I actually enjoyed Spartacus. I know the history surrounding the film, and that this film is polarizing.  While it deals with a simple love story and a hero focused on the moral high ground, there are still plenty of worthwhile things to take away from this three hour epic. I think the undertones of the civil rights movement is particularly interesting in 2016.

A Clockwork Orange was another film that I don’t place nearly as highly as other Kubrick fans. It’s a great film, but I feel like it shares some of obviousness with Dr. Strangelove. That doesn’t mean that the film isn’t absolutely beautiful and that Alex isn’t one of the more interesting narrators I’ve come across in my film journey. It takes a good film maker for you to feel connected to such a deplorable character.

I’m not going to cover every film in this Kubrick overview. The rest of my opinions are mostly in line with the general thoughts of most Kubrick viewers. I will say that if you haven’t seen Killer’s Kiss and The Killing, both are great and you should absolutely see them. I also think Eyes Wide Shut is absolutely a terrific movie that may be one of the first that I revisit.

The Life Changers

Kubrick made four films that I have described as life changing. Some of my friends probably get tired of me saying that phrase, but these films leave you unable to move through the world the same way you did before you saw them.

I’m not really sure how to talk about Lolita. It’s amazing that Kubrick could pull off such a film in 1962. For a director who has established his use of a slow fade to black, seeing the slowest fade to black he as ever used – as Lolita is hovering over Humbert’s cot in the hotel – is one moment in film that will always stick in my head. The film is beautiful and nasty, liberating and sad. It’s conservative, it’s about statutory rape, and somehow Kubrick makes you feel for all the characters that his camera spends time on.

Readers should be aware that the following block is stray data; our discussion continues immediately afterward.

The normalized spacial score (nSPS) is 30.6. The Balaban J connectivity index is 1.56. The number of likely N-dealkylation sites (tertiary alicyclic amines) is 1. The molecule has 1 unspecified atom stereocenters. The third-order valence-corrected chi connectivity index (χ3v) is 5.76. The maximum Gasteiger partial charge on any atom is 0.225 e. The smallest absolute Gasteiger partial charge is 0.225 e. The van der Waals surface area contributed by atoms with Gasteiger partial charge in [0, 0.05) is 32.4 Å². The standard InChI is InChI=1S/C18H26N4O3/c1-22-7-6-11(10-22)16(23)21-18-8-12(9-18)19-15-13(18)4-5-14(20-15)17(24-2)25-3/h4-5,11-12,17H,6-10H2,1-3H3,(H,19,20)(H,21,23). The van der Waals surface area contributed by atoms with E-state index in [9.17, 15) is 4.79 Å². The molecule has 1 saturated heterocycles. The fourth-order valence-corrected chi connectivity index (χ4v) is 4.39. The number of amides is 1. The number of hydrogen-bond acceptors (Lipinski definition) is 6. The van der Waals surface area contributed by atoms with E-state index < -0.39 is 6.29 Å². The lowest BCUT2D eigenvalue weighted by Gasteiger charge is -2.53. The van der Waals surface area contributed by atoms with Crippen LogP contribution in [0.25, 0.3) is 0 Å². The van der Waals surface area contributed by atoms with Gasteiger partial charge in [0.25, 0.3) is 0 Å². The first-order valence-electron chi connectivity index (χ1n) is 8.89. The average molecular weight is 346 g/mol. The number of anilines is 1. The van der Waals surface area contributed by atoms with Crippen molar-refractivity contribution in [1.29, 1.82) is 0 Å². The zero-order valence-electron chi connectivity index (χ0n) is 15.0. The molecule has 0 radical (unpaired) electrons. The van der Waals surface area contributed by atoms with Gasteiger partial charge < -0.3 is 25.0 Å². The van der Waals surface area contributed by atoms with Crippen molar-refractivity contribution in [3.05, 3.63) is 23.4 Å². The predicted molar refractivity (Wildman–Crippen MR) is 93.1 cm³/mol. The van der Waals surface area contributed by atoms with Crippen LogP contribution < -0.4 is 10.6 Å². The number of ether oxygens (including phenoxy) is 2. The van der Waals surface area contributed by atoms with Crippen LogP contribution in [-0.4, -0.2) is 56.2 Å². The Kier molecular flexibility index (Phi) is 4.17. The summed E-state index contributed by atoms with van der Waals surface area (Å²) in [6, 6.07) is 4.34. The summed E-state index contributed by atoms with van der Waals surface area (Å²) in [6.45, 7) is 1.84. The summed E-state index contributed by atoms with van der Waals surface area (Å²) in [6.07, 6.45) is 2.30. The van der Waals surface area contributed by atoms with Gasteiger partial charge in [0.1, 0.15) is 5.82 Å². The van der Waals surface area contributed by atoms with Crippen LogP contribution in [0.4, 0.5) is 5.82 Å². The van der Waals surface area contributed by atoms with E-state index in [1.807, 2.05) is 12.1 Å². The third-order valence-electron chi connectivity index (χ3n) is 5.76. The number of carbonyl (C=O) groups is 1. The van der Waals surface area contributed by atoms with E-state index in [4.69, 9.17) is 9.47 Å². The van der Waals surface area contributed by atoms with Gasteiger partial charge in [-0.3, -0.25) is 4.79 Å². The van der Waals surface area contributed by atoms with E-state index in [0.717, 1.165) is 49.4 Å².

Full Metal Jacket is the first time I’ve ever thought about how weird it is that a human could say something like, “I like war movies.” War, and how we prepare for war is horrendous and farcical. The end of each act will stay with me forever. Once again Kubrick brings sympathy to all his characters.

Another war movie makes the list with Paths of Glory, and this one spends even less time critiquing the enemy than Full Metal Jacket. You don’t see a single Nazi soldier in the film, and yet the horror of humanity plays out over the course of the film. Kubrick makes you slog through every bureaucratic proceeding so that the climax has real weight. Humans don’t want to die, but we are quick to take the lives of others. Thinking about the end of this film still gives me chills.

Well it’s no surprise that 2001: A Space Odyssey was the best film of the bunch. I went into the film extremely ignorant of most of the major plot points. I had no idea the first thirty minutes took place at the dawn of man/violence. This film has aged wonderfully. It doesn’t feel almost 50 years old. There are too many scenes that weigh on you as you try to wrap your head around the whole. Space Odyssey is one of those pieces of art that is every bit as magnificent as you hoped it would be.


Kubrick is life changing.